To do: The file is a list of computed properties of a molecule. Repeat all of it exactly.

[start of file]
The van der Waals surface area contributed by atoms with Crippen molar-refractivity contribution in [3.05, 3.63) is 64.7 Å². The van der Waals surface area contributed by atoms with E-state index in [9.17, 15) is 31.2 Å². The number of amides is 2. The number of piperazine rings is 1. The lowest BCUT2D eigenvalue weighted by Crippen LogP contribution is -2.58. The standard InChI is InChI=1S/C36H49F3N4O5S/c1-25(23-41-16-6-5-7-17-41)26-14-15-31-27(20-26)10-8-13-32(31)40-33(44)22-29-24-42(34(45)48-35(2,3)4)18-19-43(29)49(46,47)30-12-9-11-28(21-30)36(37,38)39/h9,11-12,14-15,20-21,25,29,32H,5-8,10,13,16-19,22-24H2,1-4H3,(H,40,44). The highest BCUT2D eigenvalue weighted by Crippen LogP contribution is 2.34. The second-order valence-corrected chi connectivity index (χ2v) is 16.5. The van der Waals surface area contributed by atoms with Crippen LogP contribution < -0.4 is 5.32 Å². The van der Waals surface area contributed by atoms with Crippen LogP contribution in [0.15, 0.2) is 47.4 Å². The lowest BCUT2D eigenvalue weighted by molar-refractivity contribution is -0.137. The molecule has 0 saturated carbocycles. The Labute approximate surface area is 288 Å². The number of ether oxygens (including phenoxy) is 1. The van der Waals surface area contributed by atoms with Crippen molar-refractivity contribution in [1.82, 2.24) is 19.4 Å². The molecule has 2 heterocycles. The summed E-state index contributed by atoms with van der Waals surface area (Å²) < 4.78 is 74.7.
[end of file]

The van der Waals surface area contributed by atoms with Crippen molar-refractivity contribution in [3.05, 3.63) is 64.7 Å². The van der Waals surface area contributed by atoms with E-state index in [9.17, 15) is 31.2 Å². The number of amides is 2. The number of piperazine rings is 1. The lowest BCUT2D eigenvalue weighted by Crippen LogP contribution is -2.58. The standard InChI is InChI=1S/C36H49F3N4O5S/c1-25(23-41-16-6-5-7-17-41)26-14-15-31-27(20-26)10-8-13-32(31)40-33(44)22-29-24-42(34(45)48-35(2,3)4)18-19-43(29)49(46,47)30-12-9-11-28(21-30)36(37,38)39/h9,11-12,14-15,20-21,25,29,32H,5-8,10,13,16-19,22-24H2,1-4H3,(H,40,44). The highest BCUT2D eigenvalue weighted by Crippen LogP contribution is 2.34. The second-order valence-corrected chi connectivity index (χ2v) is 16.5. The van der Waals surface area contributed by atoms with Crippen LogP contribution < -0.4 is 5.32 Å². The van der Waals surface area contributed by atoms with Crippen LogP contribution in [0.15, 0.2) is 47.4 Å². The lowest BCUT2D eigenvalue weighted by molar-refractivity contribution is -0.137. The molecule has 0 saturated carbocycles. The Labute approximate surface area is 288 Å². The number of ether oxygens (including phenoxy) is 1. The van der Waals surface area contributed by atoms with Crippen molar-refractivity contribution in [1.82, 2.24) is 19.4 Å². The molecule has 2 heterocycles. The summed E-state index contributed by atoms with van der Waals surface area (Å²) < 4.78 is 74.7.